smbd_smb2_query_directory_send() passes smb_fname->original_lcomp, which will contain the mangled search pattern, to dptr_create().
One way or another, we should pass the unmangled name. From briefly checking all users of smb_fname->original_lcomp, I think we can just store the unmangled name in smb_fname->original_lcomp in unix_convert() rather then storing the original client passed one.
Not sure if SMB 1 has the same problem, still have to take a closer look.
Working on a fix...
Nice find Ralph. I'm pretty sure the SMB1 directory listing code will use the unmangled name - check the code inside:
which checks for the mangled name.
(In reply to Jeremy Allison from comment #1)
ah, sorry, this is actually not a problem in dptr_create() which basically just opens the dirfd, but probably smbd_dirptr_lanman2_match_fn() itself that is will only match mangled name *if the filesystem name needs mangling* but not if the filesystem name is eg just "foo" but the client passed the mangling result of "foo" to SMB2_FIND.
Gna, holy nastyness, I'll write a test so I can reproduce it. :)
Yes, been checking the codepaths and we don't cope with the 'mask' parameter to smbd_dirptr_lanman2_match_fn() being mangled.
I *hate* name mangling :-).
(In reply to Jeremy Allison from comment #3)
Then I guess we should move into the direction of gettting rid of it and make "mangled names = illegal" the default for 4.9.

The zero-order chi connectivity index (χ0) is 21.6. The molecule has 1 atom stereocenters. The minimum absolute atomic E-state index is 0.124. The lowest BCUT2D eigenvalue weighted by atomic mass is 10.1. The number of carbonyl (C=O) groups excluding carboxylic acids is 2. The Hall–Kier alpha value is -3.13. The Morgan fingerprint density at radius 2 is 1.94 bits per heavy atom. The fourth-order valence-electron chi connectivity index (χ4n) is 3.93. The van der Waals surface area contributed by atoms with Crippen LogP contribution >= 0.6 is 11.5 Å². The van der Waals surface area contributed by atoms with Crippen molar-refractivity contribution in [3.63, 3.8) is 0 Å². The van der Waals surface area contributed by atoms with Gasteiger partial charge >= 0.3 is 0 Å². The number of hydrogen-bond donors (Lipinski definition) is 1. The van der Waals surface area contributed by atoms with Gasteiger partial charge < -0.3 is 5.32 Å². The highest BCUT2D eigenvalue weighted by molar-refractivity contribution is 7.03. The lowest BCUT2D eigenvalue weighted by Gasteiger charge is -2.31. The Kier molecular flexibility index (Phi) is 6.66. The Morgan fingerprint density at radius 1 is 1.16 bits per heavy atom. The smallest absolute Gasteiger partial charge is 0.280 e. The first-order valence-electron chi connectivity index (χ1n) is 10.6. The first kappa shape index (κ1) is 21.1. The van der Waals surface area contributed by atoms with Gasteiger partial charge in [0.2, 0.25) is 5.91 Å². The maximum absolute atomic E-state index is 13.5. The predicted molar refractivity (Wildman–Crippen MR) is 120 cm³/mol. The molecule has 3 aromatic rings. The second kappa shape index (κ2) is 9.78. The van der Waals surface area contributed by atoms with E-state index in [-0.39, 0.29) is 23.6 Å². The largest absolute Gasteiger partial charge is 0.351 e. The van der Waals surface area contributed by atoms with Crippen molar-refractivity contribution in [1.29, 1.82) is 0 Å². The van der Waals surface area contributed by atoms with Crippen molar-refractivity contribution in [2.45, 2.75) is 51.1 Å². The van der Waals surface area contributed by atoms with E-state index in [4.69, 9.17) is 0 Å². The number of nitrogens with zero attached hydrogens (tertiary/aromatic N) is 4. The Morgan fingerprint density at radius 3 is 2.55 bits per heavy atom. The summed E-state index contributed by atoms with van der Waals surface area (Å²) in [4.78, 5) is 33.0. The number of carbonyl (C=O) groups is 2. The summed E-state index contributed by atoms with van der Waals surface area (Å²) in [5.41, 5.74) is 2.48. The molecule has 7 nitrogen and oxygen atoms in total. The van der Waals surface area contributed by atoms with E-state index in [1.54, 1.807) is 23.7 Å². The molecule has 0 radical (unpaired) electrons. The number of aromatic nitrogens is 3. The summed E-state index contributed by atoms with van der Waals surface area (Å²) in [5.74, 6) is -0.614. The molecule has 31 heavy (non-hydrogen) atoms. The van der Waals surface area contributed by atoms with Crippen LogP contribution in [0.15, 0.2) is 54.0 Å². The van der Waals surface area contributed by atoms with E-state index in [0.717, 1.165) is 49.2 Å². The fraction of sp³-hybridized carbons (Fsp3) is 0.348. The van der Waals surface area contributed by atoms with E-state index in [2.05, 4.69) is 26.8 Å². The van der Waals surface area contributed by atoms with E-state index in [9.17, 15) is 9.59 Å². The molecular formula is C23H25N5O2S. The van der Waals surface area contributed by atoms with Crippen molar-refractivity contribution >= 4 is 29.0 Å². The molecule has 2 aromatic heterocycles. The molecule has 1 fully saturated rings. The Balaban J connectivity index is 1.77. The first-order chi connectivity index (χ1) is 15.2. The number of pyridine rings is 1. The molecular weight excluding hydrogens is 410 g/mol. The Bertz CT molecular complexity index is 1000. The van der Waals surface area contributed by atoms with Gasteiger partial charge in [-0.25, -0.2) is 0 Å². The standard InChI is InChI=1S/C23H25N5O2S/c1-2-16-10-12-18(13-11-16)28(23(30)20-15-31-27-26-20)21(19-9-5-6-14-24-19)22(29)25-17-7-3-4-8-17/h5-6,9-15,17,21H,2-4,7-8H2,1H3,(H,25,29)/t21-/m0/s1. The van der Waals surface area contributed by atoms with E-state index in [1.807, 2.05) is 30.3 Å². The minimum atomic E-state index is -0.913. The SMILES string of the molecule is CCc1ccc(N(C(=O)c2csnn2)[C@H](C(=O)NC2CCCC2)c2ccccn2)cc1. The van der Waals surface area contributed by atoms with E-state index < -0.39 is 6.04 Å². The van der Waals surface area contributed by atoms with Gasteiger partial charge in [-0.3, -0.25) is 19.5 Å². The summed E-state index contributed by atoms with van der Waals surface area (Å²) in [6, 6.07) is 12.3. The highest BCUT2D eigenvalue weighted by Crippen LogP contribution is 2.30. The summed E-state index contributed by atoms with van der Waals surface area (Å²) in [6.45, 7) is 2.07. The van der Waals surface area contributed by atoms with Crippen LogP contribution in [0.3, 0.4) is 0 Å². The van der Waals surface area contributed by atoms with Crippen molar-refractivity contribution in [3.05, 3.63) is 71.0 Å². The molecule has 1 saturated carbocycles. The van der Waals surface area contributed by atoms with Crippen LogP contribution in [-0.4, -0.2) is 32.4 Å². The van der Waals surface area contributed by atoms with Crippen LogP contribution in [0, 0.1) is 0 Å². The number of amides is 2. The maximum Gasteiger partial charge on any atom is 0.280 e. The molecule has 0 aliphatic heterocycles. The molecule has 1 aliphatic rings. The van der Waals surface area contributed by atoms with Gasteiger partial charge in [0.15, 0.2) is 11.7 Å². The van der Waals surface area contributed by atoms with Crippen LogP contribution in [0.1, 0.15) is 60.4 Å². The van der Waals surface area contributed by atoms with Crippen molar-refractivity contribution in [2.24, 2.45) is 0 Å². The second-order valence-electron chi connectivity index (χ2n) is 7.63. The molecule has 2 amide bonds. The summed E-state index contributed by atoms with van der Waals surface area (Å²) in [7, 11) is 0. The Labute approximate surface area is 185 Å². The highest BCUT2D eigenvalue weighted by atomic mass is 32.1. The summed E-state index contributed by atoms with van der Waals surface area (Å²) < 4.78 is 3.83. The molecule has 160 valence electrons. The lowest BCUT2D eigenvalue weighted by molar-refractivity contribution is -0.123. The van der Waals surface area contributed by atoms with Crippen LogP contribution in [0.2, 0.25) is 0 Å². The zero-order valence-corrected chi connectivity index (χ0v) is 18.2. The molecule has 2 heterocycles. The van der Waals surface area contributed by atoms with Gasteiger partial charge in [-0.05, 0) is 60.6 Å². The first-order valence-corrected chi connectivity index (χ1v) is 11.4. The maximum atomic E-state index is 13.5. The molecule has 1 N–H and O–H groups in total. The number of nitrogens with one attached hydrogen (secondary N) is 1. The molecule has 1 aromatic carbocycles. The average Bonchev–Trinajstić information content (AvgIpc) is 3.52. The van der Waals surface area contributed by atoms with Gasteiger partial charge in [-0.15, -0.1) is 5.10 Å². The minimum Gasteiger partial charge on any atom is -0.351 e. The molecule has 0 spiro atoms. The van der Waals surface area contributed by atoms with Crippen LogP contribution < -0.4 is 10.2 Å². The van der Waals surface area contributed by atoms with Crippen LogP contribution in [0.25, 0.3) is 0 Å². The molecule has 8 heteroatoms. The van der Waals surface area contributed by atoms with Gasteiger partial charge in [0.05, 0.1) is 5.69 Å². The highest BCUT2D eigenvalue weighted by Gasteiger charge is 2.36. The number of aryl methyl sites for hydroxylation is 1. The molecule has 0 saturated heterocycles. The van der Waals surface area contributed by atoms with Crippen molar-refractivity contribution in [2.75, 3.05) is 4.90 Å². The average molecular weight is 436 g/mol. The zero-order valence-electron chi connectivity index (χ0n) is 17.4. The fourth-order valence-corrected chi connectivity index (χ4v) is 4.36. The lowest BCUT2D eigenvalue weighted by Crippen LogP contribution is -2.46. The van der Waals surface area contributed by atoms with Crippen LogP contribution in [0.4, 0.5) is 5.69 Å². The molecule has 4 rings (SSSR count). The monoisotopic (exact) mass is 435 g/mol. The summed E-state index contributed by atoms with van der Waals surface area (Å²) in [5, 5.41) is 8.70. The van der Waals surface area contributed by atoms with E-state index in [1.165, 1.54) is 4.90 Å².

I wish :-). Unfortunately that makes all non-Windows compatible names on the filesystem (i.e. any name with a ':') inaccessible for clients.
I don't think we can do that.
(In reply to Jeremy Allison from comment #5)
That's *exaclty* what "mangled names = illegal" is all about! From the manpage:
· illegal - does mangling for names with illegal NTFS
characters. This is the most sensible setting for
modern clients that don't use the shortname anymore.
Doh! Yeah, of course that makes sense. I didn't write that code so I forgot what setting it to "illegal" did :-).
smbd_dirptr_lanman2_match_fn() already covers the case that the SMB2_FIND request mask is a mangled name. The problem was only reproducible on a customer system with non-upstream modifications.
While it could be argued it makes sense to pass the unmangled name from the SMB2 layer to the lower layers to avoid mangling/unmangling again in the lower layer, I'm somewhat too scared what else might break with such a change... therefor leaving as is.